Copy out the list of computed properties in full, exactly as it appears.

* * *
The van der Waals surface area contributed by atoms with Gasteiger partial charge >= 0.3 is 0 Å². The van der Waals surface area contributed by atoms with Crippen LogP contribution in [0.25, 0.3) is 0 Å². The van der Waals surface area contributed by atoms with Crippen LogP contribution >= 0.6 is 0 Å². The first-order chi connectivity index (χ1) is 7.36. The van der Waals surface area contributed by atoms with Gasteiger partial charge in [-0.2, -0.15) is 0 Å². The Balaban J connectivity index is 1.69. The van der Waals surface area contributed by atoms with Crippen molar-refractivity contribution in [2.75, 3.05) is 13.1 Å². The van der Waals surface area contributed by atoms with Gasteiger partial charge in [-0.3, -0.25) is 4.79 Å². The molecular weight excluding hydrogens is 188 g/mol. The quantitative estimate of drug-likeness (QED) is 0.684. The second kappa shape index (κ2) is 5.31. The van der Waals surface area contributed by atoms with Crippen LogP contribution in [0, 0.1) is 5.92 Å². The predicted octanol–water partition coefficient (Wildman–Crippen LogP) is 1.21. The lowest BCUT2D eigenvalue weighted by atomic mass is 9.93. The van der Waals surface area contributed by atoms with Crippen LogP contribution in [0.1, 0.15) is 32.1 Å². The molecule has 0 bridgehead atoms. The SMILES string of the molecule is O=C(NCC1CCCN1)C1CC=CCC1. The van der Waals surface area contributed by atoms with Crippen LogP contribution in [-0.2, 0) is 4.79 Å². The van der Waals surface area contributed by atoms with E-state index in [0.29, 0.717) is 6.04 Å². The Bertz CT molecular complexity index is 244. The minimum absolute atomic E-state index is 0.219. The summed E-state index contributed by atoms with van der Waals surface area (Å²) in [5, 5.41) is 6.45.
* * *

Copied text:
The van der Waals surface area contributed by atoms with Gasteiger partial charge >= 0.3 is 0 Å². The van der Waals surface area contributed by atoms with Crippen LogP contribution in [0.25, 0.3) is 0 Å². The van der Waals surface area contributed by atoms with Crippen LogP contribution >= 0.6 is 0 Å². The first-order chi connectivity index (χ1) is 7.36. The van der Waals surface area contributed by atoms with Gasteiger partial charge in [-0.2, -0.15) is 0 Å². The Balaban J connectivity index is 1.69. The van der Waals surface area contributed by atoms with Crippen molar-refractivity contribution in [2.75, 3.05) is 13.1 Å². The van der Waals surface area contributed by atoms with Gasteiger partial charge in [-0.3, -0.25) is 4.79 Å². The molecular weight excluding hydrogens is 188 g/mol. The quantitative estimate of drug-likeness (QED) is 0.684. The second kappa shape index (κ2) is 5.31. The van der Waals surface area contributed by atoms with Crippen LogP contribution in [0, 0.1) is 5.92 Å². The predicted octanol–water partition coefficient (Wildman–Crippen LogP) is 1.21. The lowest BCUT2D eigenvalue weighted by atomic mass is 9.93. The van der Waals surface area contributed by atoms with Crippen LogP contribution in [0.1, 0.15) is 32.1 Å². The molecule has 0 bridgehead atoms. The SMILES string of the molecule is O=C(NCC1CCCN1)C1CC=CCC1. The van der Waals surface area contributed by atoms with Crippen LogP contribution in [-0.2, 0) is 4.79 Å². The van der Waals surface area contributed by atoms with E-state index in [0.29, 0.717) is 6.04 Å². The Bertz CT molecular complexity index is 244. The minimum absolute atomic E-state index is 0.219. The summed E-state index contributed by atoms with van der Waals surface area (Å²) in [5, 5.41) is 6.45.